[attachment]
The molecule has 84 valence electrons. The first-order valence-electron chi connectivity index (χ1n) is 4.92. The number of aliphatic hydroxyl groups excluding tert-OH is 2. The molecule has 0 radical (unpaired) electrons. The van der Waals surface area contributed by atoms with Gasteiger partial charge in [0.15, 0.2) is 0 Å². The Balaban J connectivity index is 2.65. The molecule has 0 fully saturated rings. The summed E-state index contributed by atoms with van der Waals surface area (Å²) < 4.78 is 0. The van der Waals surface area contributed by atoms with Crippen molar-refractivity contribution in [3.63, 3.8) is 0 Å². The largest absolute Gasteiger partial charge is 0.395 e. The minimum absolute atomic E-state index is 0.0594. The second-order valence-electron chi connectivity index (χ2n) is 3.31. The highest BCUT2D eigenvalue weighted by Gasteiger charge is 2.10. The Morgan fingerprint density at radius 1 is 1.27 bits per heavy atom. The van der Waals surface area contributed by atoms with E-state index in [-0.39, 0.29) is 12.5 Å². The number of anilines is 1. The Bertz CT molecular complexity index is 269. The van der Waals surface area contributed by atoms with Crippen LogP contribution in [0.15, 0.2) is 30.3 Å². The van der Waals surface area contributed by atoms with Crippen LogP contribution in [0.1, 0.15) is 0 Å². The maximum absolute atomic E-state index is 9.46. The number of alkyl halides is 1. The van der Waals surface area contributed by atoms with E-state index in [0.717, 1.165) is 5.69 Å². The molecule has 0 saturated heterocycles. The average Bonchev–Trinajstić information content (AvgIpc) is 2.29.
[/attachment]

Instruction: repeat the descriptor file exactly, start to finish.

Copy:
The molecule has 84 valence electrons. The first-order valence-electron chi connectivity index (χ1n) is 4.92. The number of aliphatic hydroxyl groups excluding tert-OH is 2. The molecule has 0 radical (unpaired) electrons. The van der Waals surface area contributed by atoms with Gasteiger partial charge in [0.15, 0.2) is 0 Å². The Balaban J connectivity index is 2.65. The molecule has 0 fully saturated rings. The summed E-state index contributed by atoms with van der Waals surface area (Å²) < 4.78 is 0. The van der Waals surface area contributed by atoms with Crippen molar-refractivity contribution in [3.63, 3.8) is 0 Å². The largest absolute Gasteiger partial charge is 0.395 e. The minimum absolute atomic E-state index is 0.0594. The second-order valence-electron chi connectivity index (χ2n) is 3.31. The highest BCUT2D eigenvalue weighted by Gasteiger charge is 2.10. The Morgan fingerprint density at radius 1 is 1.27 bits per heavy atom. The van der Waals surface area contributed by atoms with E-state index in [-0.39, 0.29) is 12.5 Å². The number of anilines is 1. The Bertz CT molecular complexity index is 269. The van der Waals surface area contributed by atoms with Crippen LogP contribution in [0.15, 0.2) is 30.3 Å². The van der Waals surface area contributed by atoms with Crippen LogP contribution in [0.1, 0.15) is 0 Å². The maximum absolute atomic E-state index is 9.46. The number of alkyl halides is 1. The van der Waals surface area contributed by atoms with E-state index in [0.717, 1.165) is 5.69 Å². The molecule has 0 saturated heterocycles. The average Bonchev–Trinajstić information content (AvgIpc) is 2.29.